Capital One Patents AI Fact-Checker to Make Crypto Trading Safer


A subsidiary of U.S banking group Capital One said its newly patented artificial intelligence (AI) system would save human crypto traders from potential pitfalls.

Capital One Services, which deals in credit cards and auto loans, says its system uses AI technology for “analyzing [the] credibility of cryptocurrency-related information.”

Humans face barely surmountable obstacles and pressures when they trade crypto, the filing states.

The market runs 24/7 and it requires investors to know the intricacies and nuances of very distinct protocols as well as watch out for events such as airdrops, forks or hacks that come streaming in from multiple sources including Twitter, Medium posts and crypto news sites, the content of which cannot always be readily verified.

“It would be impossible for human traders to track all of the above-mentioned cryptocurrency-related data and respond to that data in real-time,” the patent reads. “Further, it would also be difficult to verify the credibility of the cryptocurrency-related information in real time. In particular, it is difficult to verify the credibility of speculation, rumors, opinions and other information posted on social media and elsewhere.”

See also: JPMorgan Analysts: Bitcoin Is Likely to Survive (as a Speculative Asset)

Awarded by the U.S. Patent and Trademark Office last week (patent no. 10,679,229), Capital One’s AI verification system can be split into three crucial components.

First, the system has a specific AI program that looks out for one kind of information such as tweets. After finding a potentially noteworthy event, it feeds it back to a “credibility analysis engine,” which cross-references and determines whether the event is credible based on historical examples and, if so, how the market has responded in previous instances.

It then collects all the information, processes it and uses it to make quick trading decisions.

Capital One said the AI engine could become nuanced and sophisticated at interpreting information. The system might be able to detect fake volumes and evaluate the speed by which news, such as an exchange hack, goes viral across various social media platforms and news sites.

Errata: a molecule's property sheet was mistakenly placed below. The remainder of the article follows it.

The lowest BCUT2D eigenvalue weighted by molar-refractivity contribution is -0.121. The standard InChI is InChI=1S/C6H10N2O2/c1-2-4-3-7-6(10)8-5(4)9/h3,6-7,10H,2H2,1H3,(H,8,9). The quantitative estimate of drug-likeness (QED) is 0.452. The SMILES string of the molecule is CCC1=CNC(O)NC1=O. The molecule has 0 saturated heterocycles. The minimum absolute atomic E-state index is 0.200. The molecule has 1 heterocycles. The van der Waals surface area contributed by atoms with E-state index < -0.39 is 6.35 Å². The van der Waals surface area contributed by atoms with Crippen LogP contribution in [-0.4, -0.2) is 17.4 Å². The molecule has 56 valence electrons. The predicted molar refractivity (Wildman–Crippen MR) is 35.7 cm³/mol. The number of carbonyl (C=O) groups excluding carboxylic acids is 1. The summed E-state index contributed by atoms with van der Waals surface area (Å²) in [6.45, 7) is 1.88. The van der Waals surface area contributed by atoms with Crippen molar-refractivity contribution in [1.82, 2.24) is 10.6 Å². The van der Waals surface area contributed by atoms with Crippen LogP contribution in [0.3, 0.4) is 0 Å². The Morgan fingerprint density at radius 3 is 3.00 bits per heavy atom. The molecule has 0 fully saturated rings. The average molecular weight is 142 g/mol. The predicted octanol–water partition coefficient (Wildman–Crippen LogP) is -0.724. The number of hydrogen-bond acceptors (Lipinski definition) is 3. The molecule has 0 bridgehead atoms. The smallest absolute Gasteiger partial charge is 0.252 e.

“The machine-learning algorithm,” the patent reads, “can also determine the reach … and how quickly the news spreads out, what investors said and felt … on social media as the news was spreading out, how long it took for the initial fear, if any, to fade out, for the “buy-the-bottom” mood to arise, as well as for the market to bounce back up.”

But Capital One says its patent will need further nuance before it can be launched as a new service (and generally, the filing of a patent does not necessarily indicate intention to launch a product). It’s unclear as it stands whether the system could execute trades autonomously or whether they would have to be okay’d by a human first.

See also: AI for Everyone: Super-Smart Systems That Reward Data Creators

Like the rest of the U.S. banking sector, the broader Capital One group blocked account holders from purchasing crypto using their credit cards in early 2018. The bank has defended its decision, saying it wants to shield clients from the high levels of fraud, loss and inherent volatility in crypto.

This same sentiment is reflected in the patent filing: “As with many nascent markets, many cryptocurrency investors rushed into the market without adequate knowledge and experience in either trading or cryptocurrencies. In fact, many of the cryptocurrency investors were trapped by short-term market movement and lost money quickly.”

TBut then again, Capital One knows the traps and pitfalls of crypto firsthand. Last year, an ex-Amazon employee hacked into the bank’s internal systems, exposed the personal and financial data of over 100 million customers and used the company servers to covertly mine for cryptocurrencies.


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